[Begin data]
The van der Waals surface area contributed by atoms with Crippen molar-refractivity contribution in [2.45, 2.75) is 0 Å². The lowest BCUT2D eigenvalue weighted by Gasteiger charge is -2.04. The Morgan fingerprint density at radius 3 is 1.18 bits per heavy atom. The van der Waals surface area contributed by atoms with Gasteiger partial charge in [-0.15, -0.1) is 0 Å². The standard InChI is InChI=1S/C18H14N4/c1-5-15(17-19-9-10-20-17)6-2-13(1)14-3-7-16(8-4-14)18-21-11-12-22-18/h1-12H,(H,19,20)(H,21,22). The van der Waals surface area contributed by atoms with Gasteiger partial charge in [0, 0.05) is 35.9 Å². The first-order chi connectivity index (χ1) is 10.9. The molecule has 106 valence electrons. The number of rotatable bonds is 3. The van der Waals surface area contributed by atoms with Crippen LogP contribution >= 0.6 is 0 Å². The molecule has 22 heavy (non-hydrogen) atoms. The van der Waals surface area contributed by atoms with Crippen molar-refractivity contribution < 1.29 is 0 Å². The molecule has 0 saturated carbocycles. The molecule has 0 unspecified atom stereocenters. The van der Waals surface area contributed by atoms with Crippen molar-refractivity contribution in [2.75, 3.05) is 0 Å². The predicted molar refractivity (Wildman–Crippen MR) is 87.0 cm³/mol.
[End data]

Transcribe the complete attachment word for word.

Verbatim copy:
The van der Waals surface area contributed by atoms with Crippen molar-refractivity contribution in [2.45, 2.75) is 0 Å². The lowest BCUT2D eigenvalue weighted by Gasteiger charge is -2.04. The Morgan fingerprint density at radius 3 is 1.18 bits per heavy atom. The van der Waals surface area contributed by atoms with Gasteiger partial charge in [-0.15, -0.1) is 0 Å². The standard InChI is InChI=1S/C18H14N4/c1-5-15(17-19-9-10-20-17)6-2-13(1)14-3-7-16(8-4-14)18-21-11-12-22-18/h1-12H,(H,19,20)(H,21,22). The van der Waals surface area contributed by atoms with Gasteiger partial charge in [0, 0.05) is 35.9 Å². The first-order chi connectivity index (χ1) is 10.9. The molecule has 106 valence electrons. The number of rotatable bonds is 3. The van der Waals surface area contributed by atoms with Crippen LogP contribution >= 0.6 is 0 Å². The molecule has 22 heavy (non-hydrogen) atoms. The van der Waals surface area contributed by atoms with Crippen molar-refractivity contribution < 1.29 is 0 Å². The molecule has 0 saturated carbocycles. The molecule has 0 unspecified atom stereocenters. The van der Waals surface area contributed by atoms with Crippen molar-refractivity contribution in [2.75, 3.05) is 0 Å². The predicted molar refractivity (Wildman–Crippen MR) is 87.0 cm³/mol.